Burst Mode Addressing is a technique used in modern CPUs to reduce the number of clocks required to read(/write?) data.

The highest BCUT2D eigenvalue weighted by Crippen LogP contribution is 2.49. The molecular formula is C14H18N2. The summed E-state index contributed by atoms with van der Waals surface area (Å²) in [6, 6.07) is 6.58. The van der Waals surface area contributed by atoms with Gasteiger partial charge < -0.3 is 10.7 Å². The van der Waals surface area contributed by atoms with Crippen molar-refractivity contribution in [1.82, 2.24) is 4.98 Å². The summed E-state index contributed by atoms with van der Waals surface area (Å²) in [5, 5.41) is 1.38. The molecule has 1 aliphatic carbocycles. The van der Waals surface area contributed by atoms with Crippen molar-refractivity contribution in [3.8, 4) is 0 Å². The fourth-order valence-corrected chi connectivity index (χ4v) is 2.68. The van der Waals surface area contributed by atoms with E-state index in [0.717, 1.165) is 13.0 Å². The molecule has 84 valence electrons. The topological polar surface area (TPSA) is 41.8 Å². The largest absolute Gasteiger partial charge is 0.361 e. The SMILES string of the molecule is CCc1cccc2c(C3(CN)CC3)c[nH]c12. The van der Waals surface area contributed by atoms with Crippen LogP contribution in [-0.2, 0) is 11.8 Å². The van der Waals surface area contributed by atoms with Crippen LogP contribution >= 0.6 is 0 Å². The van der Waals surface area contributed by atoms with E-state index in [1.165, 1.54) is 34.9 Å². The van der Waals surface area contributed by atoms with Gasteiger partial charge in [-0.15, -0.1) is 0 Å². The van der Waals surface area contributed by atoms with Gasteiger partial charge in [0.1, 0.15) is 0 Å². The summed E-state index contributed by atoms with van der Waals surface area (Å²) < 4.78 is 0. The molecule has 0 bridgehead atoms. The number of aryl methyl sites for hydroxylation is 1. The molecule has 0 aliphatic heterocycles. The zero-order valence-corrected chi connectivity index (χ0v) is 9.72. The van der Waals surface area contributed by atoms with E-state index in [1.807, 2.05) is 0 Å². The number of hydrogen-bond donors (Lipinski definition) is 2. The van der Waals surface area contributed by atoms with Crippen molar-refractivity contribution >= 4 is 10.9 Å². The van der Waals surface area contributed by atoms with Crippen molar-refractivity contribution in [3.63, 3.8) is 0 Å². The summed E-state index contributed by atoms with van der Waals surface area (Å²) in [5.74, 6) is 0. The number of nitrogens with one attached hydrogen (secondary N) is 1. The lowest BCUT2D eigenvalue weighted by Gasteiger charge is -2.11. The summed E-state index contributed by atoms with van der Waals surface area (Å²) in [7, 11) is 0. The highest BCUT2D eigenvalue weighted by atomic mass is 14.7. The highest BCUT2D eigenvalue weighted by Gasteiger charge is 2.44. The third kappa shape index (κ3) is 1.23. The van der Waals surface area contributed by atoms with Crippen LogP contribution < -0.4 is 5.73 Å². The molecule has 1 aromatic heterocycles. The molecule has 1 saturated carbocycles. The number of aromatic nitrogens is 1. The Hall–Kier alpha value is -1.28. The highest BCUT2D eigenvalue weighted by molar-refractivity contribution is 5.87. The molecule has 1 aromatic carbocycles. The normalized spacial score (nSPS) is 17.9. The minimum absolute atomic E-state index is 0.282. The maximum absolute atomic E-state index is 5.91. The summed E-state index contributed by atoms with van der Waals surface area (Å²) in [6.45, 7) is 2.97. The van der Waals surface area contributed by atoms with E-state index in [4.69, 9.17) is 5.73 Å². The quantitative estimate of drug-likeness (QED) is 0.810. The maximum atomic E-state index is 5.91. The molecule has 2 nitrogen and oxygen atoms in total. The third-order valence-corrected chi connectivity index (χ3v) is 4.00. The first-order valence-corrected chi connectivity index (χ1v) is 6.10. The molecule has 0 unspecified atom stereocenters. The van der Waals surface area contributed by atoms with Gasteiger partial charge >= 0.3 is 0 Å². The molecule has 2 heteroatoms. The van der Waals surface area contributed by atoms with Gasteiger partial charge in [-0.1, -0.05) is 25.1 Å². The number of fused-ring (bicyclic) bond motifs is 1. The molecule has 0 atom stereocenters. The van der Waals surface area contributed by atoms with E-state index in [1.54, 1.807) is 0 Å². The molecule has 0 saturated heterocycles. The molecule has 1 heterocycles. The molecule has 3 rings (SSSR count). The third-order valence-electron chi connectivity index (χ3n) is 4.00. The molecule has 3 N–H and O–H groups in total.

Conventional addressing requires that the CPU post an address which is then read by the memory. The memory accesses the data and (for reads) returns the data. This process requires at least 2 or 3 cycles (depending on whether one counts from the CPU or memory perspective) on non-clock multiplied CPUs. Burst Mode is used when data is being read from/written to sequential addresses. The initial address is provided by the CPU and subsequent addresses are provided by the memory and are clocked out at one word per cycle. Internal design considerations within the memory (interleaving) may dictate that it is more efficient not to generate output data in strict sequential order -- which is to say that words delivered might be address followed by address + 2 followed by address +1 followed by +3. Motorola and Intel use different bursting sequences meaning that burst RAM control is different for the two CPUs.

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